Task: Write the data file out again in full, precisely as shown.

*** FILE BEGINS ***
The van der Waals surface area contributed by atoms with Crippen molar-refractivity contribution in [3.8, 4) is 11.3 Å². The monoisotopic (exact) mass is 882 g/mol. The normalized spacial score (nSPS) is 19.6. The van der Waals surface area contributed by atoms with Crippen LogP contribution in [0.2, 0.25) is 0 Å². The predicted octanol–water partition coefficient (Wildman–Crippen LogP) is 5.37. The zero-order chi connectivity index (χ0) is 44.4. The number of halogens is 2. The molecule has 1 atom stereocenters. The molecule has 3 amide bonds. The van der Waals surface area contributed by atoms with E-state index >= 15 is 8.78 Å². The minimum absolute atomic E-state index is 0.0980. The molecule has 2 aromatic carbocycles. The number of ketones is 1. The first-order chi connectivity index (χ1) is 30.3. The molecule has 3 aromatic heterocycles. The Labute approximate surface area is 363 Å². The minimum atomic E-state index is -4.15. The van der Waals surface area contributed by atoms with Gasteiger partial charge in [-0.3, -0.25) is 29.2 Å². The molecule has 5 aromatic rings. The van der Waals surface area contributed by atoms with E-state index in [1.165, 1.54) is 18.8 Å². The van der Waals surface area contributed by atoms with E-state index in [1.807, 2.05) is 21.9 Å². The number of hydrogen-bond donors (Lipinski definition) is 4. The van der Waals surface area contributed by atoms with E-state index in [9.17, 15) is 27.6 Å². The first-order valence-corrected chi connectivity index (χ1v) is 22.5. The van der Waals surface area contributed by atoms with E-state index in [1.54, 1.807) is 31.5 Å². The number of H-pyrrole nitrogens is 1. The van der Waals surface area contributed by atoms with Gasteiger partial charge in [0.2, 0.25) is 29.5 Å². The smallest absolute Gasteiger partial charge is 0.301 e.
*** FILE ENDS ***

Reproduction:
The van der Waals surface area contributed by atoms with Crippen molar-refractivity contribution in [3.8, 4) is 11.3 Å². The monoisotopic (exact) mass is 882 g/mol. The normalized spacial score (nSPS) is 19.6. The van der Waals surface area contributed by atoms with Crippen LogP contribution in [0.2, 0.25) is 0 Å². The predicted octanol–water partition coefficient (Wildman–Crippen LogP) is 5.37. The zero-order chi connectivity index (χ0) is 44.4. The number of halogens is 2. The molecule has 1 atom stereocenters. The molecule has 3 amide bonds. The van der Waals surface area contributed by atoms with E-state index >= 15 is 8.78 Å². The minimum absolute atomic E-state index is 0.0980. The molecule has 2 aromatic carbocycles. The number of ketones is 1. The first-order chi connectivity index (χ1) is 30.3. The molecule has 3 aromatic heterocycles. The Labute approximate surface area is 363 Å². The minimum atomic E-state index is -4.15. The van der Waals surface area contributed by atoms with Gasteiger partial charge in [-0.3, -0.25) is 29.2 Å². The molecule has 5 aromatic rings. The van der Waals surface area contributed by atoms with E-state index in [1.165, 1.54) is 18.8 Å². The van der Waals surface area contributed by atoms with E-state index in [1.807, 2.05) is 21.9 Å². The number of hydrogen-bond donors (Lipinski definition) is 4. The van der Waals surface area contributed by atoms with E-state index in [9.17, 15) is 27.6 Å². The first-order valence-corrected chi connectivity index (χ1v) is 22.5. The van der Waals surface area contributed by atoms with E-state index in [1.54, 1.807) is 31.5 Å². The number of H-pyrrole nitrogens is 1. The van der Waals surface area contributed by atoms with Gasteiger partial charge in [0.2, 0.25) is 29.5 Å². The smallest absolute Gasteiger partial charge is 0.301 e.